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  • Encouraged from Berlin, Kalnky agreed to the reciprocal territorial guarantee, but declined reciprocity in support of special interests.

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  • The influence of temperature on the conductivity of solutions depends on (I) the ionization, and (2) the frictional resistance of the liquid to the passage of the ions, the reciprocal of which is called the ionic fluidity.

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  • If Spain and Gaul borrowed from Rome, they also exercised a reciprocal influence on the Roman use; it is interesting to note in this connexion, that of the names of the liturgical vestments a very large proportion are not of Roman origin, and that the non-Roman names tended to supersede the Roman in Rome itself.'

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  • These were drawn up in the language of the country, a Romance dialect (1288 being the date of the most ancient written code), and are remarkable for the manner in which they define the rights of the sovereign, determining the reciprocal obligations of the viscount and his subjects or vassals.

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  • Uniplanar motion alone is so far amenable to analysis; the velocity function 4 and stream function 1G are given as conjugate functions of the coordinates x, y by w=f(z), where z= x +yi, w=4-Plg, and then dw dod,y az = dx + i ax - -u+vi; so that, with u = q cos B, v = q sin B, the function - Q dw u_vi=g22(u-}-vi) = Q(cos 8+i sin 8), gives f' as a vector representing the reciprocal of the velocity in direction and magnitude, in terms of some standard velocity Q.

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  • But when the wind is steady its effect may be eliminated by " reciprocal " observations, that is, by observations of the time of passage of sound in each direction over the measured distance..

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  • The reciprocal method was adopted in 1738 by a commission of the French Academy (Memoires de l'academie des sciences, (1738).

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  • To eliminate wind as far as possible reciprocal firing was adopted, the interval between the two firings being only a few seconds.

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  • Bow (Economics of Construction), and is convenient in applying the theory of reciprocal figures to the computation of stresses on frames.

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  • In order to exert force, or at all events that force of reciprocal pressure which we best understand, and on which, in impact, the third law of motion was founded, there are always at least two bodies, enduring, triply extended, mobile, each inert, mutually impenetrable or resistent, different yet similar; and in order to have produced any effect but equilibrium, some bodies must at some time have differed either in mass or in velocity, otherwise forces would only have neutralized one another.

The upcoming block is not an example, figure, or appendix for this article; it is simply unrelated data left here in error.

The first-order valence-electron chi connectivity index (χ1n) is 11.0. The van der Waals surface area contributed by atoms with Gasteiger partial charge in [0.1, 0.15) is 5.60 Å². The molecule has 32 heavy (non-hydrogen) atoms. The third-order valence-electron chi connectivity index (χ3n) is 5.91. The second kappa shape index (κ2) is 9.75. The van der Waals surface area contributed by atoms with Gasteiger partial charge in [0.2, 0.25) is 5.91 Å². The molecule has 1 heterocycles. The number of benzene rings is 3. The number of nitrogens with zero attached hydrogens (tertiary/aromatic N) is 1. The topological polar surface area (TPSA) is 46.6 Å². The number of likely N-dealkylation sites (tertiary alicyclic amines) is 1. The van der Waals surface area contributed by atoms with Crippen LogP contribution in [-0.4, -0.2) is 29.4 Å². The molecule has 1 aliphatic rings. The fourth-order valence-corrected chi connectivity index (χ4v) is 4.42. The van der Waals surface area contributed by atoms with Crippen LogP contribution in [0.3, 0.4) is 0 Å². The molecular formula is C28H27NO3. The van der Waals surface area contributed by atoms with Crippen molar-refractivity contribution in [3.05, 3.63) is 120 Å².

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  • With him the reciprocal action of mind and body is altogether denied; they resemble two clocks, so made by the artificer as to strike the same hour together.

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  • The Adjoint or Reciprocal Determinant arises from A = (a11a22a33 ...a nn) by substituting for each element A ik the corresponding minor Aik so as to form D = (A 11 A 22 A 33 ��� A nn).

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  • For if u, v, w be the polynomials of orders m, n, p respectively, the Jacobian is (u 1 v 2 w3), and by Euler's theorem of homogeneous functions xu i +yu 2 +zu 3 = mu xv1 +yv2 +zv3 = /IV xw 1+y w 2+ zw 3 = pw; denoting now the reciprocal determinant by (U 1 V2 W3) we obtain Jx =muUi+nvVi+pwWi; Jy=�.., Jz=..., and it appears that the vanishing of u, v, and w implies the vanishing of J.

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  • Then the triangle YXE is the reciprocal FIG.

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  • The complete reciprocal figure is shown in fig.

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  • to 276 places of decimals, and deduced the value of log e lo and its reciprocal M, the modulus of the Briggian system of logarithms. The value of the modulus found by Adams is Mo = 0-43429 44 81 9 03251 82765 11289 18916 60508 22 943 97 00 5 80366 65661 14453 78316 58646 4920-8870 77 47292 2 4949 33 8 43 17483 18706 106 74 47 6630-3733 64167 92871 58963 90656 92210 64662 81226 58521 27086 56867 03295 9337 0 86965 88266 88331 16360 773849 0514 28443 48666 76864 65860 85135 56148 212 34 87653 43543 43573 25 which is true certainly to 272, and probably to 273, places (Proc. Roy.

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  • Many verbs that are not commonly reflexive can be used in a reciprocal sense in lieu of "each other."

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  • Compared with the export trade in live stock from Ireland to Great Britain the reciprocal trade from Great Britain to Ireland is small, and is largely restricted to animals for breeding purposes.

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  • 67 a shows the reciprocal figure or polygon for the external forces on the assumption that the reactions are slightly inclined.

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  • In a very curious manner, by viewing the circle y= (1 - x2): as a member of the series of curves y= (I -x 2 )', y = (I -x 2) 2, &c., he was led to the proposition that four times the reciprocal of the ratio of the circumference to the diameter, i.e.